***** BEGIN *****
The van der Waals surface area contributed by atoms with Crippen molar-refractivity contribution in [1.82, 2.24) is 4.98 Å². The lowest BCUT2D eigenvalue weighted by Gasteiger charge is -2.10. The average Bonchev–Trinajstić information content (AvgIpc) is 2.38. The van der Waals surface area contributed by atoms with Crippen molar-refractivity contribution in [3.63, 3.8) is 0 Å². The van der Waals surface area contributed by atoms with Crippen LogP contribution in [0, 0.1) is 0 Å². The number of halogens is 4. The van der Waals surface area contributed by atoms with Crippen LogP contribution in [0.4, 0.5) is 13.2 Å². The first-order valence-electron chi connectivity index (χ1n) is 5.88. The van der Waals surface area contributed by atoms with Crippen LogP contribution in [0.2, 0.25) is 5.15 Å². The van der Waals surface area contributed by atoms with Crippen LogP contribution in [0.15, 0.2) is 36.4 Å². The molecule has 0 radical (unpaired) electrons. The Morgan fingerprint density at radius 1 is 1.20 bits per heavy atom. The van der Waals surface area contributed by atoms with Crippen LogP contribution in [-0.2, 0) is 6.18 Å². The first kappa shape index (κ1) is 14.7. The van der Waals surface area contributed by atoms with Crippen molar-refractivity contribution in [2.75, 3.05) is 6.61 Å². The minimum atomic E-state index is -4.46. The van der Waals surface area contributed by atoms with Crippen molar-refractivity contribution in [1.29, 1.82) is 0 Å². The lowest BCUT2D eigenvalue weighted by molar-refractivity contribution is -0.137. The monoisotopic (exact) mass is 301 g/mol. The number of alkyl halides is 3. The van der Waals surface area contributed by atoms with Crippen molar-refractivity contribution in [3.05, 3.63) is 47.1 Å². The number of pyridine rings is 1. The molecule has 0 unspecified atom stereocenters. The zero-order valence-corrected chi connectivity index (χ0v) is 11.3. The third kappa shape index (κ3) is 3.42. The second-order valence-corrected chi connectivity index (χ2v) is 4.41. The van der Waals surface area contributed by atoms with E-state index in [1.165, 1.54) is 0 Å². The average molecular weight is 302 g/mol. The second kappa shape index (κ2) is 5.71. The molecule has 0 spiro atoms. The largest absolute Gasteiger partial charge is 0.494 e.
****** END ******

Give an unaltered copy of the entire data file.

The van der Waals surface area contributed by atoms with Crippen molar-refractivity contribution in [1.82, 2.24) is 4.98 Å². The lowest BCUT2D eigenvalue weighted by Gasteiger charge is -2.10. The average Bonchev–Trinajstić information content (AvgIpc) is 2.38. The van der Waals surface area contributed by atoms with Crippen molar-refractivity contribution in [3.63, 3.8) is 0 Å². The van der Waals surface area contributed by atoms with Crippen LogP contribution in [0, 0.1) is 0 Å². The number of halogens is 4. The van der Waals surface area contributed by atoms with Crippen LogP contribution in [0.4, 0.5) is 13.2 Å². The first-order valence-electron chi connectivity index (χ1n) is 5.88. The van der Waals surface area contributed by atoms with Crippen LogP contribution in [0.2, 0.25) is 5.15 Å². The van der Waals surface area contributed by atoms with Crippen LogP contribution in [0.15, 0.2) is 36.4 Å². The molecule has 0 radical (unpaired) electrons. The Morgan fingerprint density at radius 1 is 1.20 bits per heavy atom. The van der Waals surface area contributed by atoms with Crippen LogP contribution in [-0.2, 0) is 6.18 Å². The first kappa shape index (κ1) is 14.7. The van der Waals surface area contributed by atoms with Crippen molar-refractivity contribution in [2.75, 3.05) is 6.61 Å². The minimum atomic E-state index is -4.46. The van der Waals surface area contributed by atoms with Crippen molar-refractivity contribution in [1.29, 1.82) is 0 Å². The lowest BCUT2D eigenvalue weighted by molar-refractivity contribution is -0.137. The monoisotopic (exact) mass is 301 g/mol. The number of alkyl halides is 3. The van der Waals surface area contributed by atoms with Crippen molar-refractivity contribution in [3.05, 3.63) is 47.1 Å². The number of pyridine rings is 1. The molecule has 0 unspecified atom stereocenters. The zero-order valence-corrected chi connectivity index (χ0v) is 11.3. The third kappa shape index (κ3) is 3.42. The second-order valence-corrected chi connectivity index (χ2v) is 4.41. The van der Waals surface area contributed by atoms with E-state index in [1.165, 1.54) is 0 Å². The average molecular weight is 302 g/mol. The second kappa shape index (κ2) is 5.71. The molecule has 0 spiro atoms. The largest absolute Gasteiger partial charge is 0.494 e.